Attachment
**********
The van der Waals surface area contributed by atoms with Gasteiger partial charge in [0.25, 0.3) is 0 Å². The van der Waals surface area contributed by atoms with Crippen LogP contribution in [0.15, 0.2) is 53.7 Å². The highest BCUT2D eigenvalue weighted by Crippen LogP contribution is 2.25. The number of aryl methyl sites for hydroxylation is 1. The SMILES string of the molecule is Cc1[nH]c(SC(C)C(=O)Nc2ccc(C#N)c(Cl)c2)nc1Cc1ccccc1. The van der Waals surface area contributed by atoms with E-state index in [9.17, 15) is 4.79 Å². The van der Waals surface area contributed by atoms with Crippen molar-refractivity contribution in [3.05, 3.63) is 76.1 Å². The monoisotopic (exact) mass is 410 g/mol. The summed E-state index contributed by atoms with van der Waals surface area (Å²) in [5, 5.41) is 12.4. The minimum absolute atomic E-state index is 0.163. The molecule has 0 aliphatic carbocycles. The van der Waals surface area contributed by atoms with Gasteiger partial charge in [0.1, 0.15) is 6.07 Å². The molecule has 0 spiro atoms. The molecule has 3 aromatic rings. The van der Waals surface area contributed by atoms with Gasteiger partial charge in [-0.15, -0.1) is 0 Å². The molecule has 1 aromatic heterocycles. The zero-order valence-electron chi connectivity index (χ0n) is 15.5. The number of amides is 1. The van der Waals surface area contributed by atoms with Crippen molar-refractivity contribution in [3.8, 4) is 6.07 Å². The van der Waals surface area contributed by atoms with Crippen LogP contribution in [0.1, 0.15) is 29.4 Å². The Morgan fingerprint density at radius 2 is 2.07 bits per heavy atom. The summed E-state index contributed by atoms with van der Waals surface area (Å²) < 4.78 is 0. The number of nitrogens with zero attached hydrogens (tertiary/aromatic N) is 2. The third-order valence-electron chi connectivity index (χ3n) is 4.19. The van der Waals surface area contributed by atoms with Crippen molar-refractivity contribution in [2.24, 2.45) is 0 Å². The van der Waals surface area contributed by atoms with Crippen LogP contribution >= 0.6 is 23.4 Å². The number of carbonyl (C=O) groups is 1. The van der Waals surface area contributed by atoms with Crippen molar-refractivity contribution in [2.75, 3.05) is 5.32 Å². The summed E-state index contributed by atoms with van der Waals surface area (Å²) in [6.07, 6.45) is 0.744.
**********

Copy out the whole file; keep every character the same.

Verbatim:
The van der Waals surface area contributed by atoms with Gasteiger partial charge in [0.25, 0.3) is 0 Å². The van der Waals surface area contributed by atoms with Crippen LogP contribution in [0.15, 0.2) is 53.7 Å². The highest BCUT2D eigenvalue weighted by Crippen LogP contribution is 2.25. The number of aryl methyl sites for hydroxylation is 1. The SMILES string of the molecule is Cc1[nH]c(SC(C)C(=O)Nc2ccc(C#N)c(Cl)c2)nc1Cc1ccccc1. The van der Waals surface area contributed by atoms with E-state index in [9.17, 15) is 4.79 Å². The van der Waals surface area contributed by atoms with Crippen molar-refractivity contribution in [3.05, 3.63) is 76.1 Å². The monoisotopic (exact) mass is 410 g/mol. The summed E-state index contributed by atoms with van der Waals surface area (Å²) in [5, 5.41) is 12.4. The minimum absolute atomic E-state index is 0.163. The molecule has 0 aliphatic carbocycles. The van der Waals surface area contributed by atoms with Gasteiger partial charge in [0.1, 0.15) is 6.07 Å². The molecule has 0 spiro atoms. The molecule has 3 aromatic rings. The van der Waals surface area contributed by atoms with Gasteiger partial charge in [-0.15, -0.1) is 0 Å². The molecule has 1 aromatic heterocycles. The zero-order valence-electron chi connectivity index (χ0n) is 15.5. The number of amides is 1. The van der Waals surface area contributed by atoms with Crippen molar-refractivity contribution in [3.8, 4) is 6.07 Å². The van der Waals surface area contributed by atoms with Crippen LogP contribution in [0.1, 0.15) is 29.4 Å². The Morgan fingerprint density at radius 2 is 2.07 bits per heavy atom. The summed E-state index contributed by atoms with van der Waals surface area (Å²) < 4.78 is 0. The number of nitrogens with zero attached hydrogens (tertiary/aromatic N) is 2. The third-order valence-electron chi connectivity index (χ3n) is 4.19. The van der Waals surface area contributed by atoms with Crippen molar-refractivity contribution in [2.24, 2.45) is 0 Å². The van der Waals surface area contributed by atoms with Crippen LogP contribution >= 0.6 is 23.4 Å². The number of carbonyl (C=O) groups is 1. The van der Waals surface area contributed by atoms with Crippen molar-refractivity contribution in [2.75, 3.05) is 5.32 Å². The summed E-state index contributed by atoms with van der Waals surface area (Å²) in [6.07, 6.45) is 0.744.